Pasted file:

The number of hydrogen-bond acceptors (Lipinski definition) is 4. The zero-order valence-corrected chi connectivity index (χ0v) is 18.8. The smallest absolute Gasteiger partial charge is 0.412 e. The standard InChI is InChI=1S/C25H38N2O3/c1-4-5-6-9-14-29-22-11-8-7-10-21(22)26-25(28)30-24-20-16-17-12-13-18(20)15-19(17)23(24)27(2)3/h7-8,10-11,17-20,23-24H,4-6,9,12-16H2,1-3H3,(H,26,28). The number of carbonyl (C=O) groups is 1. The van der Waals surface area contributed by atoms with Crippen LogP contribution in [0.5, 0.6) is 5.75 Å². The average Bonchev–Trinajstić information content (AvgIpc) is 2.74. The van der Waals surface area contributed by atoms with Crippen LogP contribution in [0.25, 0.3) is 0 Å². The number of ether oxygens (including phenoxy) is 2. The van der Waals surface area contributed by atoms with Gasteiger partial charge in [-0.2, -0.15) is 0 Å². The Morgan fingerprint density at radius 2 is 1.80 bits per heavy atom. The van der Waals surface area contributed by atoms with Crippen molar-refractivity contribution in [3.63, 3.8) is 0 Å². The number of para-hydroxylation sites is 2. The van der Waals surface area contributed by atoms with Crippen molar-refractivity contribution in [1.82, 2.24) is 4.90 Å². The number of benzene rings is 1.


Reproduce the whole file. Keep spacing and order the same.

The number of hydrogen-bond acceptors (Lipinski definition) is 4. The zero-order valence-corrected chi connectivity index (χ0v) is 18.8. The smallest absolute Gasteiger partial charge is 0.412 e. The standard InChI is InChI=1S/C25H38N2O3/c1-4-5-6-9-14-29-22-11-8-7-10-21(22)26-25(28)30-24-20-16-17-12-13-18(20)15-19(17)23(24)27(2)3/h7-8,10-11,17-20,23-24H,4-6,9,12-16H2,1-3H3,(H,26,28). The number of carbonyl (C=O) groups is 1. The van der Waals surface area contributed by atoms with Crippen LogP contribution in [0.5, 0.6) is 5.75 Å². The average Bonchev–Trinajstić information content (AvgIpc) is 2.74. The van der Waals surface area contributed by atoms with Crippen LogP contribution in [0.25, 0.3) is 0 Å². The number of ether oxygens (including phenoxy) is 2. The van der Waals surface area contributed by atoms with Gasteiger partial charge in [-0.2, -0.15) is 0 Å². The Morgan fingerprint density at radius 2 is 1.80 bits per heavy atom. The van der Waals surface area contributed by atoms with Crippen molar-refractivity contribution in [3.63, 3.8) is 0 Å². The number of para-hydroxylation sites is 2. The van der Waals surface area contributed by atoms with Crippen molar-refractivity contribution in [1.82, 2.24) is 4.90 Å². The number of benzene rings is 1.